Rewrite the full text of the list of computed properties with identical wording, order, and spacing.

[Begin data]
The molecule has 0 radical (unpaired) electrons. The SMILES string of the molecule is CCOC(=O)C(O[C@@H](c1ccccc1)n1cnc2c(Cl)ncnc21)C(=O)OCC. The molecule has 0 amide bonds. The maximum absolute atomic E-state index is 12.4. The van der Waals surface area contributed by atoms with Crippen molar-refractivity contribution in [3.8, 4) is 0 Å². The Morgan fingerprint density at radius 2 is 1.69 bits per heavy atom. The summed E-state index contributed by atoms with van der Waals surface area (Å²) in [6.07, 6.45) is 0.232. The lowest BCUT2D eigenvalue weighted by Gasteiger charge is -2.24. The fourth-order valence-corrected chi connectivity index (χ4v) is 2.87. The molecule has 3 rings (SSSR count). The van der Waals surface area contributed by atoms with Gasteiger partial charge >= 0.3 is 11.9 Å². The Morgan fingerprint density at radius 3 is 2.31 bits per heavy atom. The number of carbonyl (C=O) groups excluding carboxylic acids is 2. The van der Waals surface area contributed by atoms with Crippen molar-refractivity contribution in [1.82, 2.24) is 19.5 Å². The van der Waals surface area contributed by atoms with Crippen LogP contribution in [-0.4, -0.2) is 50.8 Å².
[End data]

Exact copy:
The molecule has 0 radical (unpaired) electrons. The SMILES string of the molecule is CCOC(=O)C(O[C@@H](c1ccccc1)n1cnc2c(Cl)ncnc21)C(=O)OCC. The molecule has 0 amide bonds. The maximum absolute atomic E-state index is 12.4. The van der Waals surface area contributed by atoms with Crippen molar-refractivity contribution in [3.8, 4) is 0 Å². The Morgan fingerprint density at radius 2 is 1.69 bits per heavy atom. The summed E-state index contributed by atoms with van der Waals surface area (Å²) in [6.07, 6.45) is 0.232. The lowest BCUT2D eigenvalue weighted by Gasteiger charge is -2.24. The fourth-order valence-corrected chi connectivity index (χ4v) is 2.87. The molecule has 3 rings (SSSR count). The van der Waals surface area contributed by atoms with Gasteiger partial charge >= 0.3 is 11.9 Å². The Morgan fingerprint density at radius 3 is 2.31 bits per heavy atom. The number of carbonyl (C=O) groups excluding carboxylic acids is 2. The van der Waals surface area contributed by atoms with Crippen molar-refractivity contribution in [1.82, 2.24) is 19.5 Å². The van der Waals surface area contributed by atoms with Crippen LogP contribution in [-0.4, -0.2) is 50.8 Å².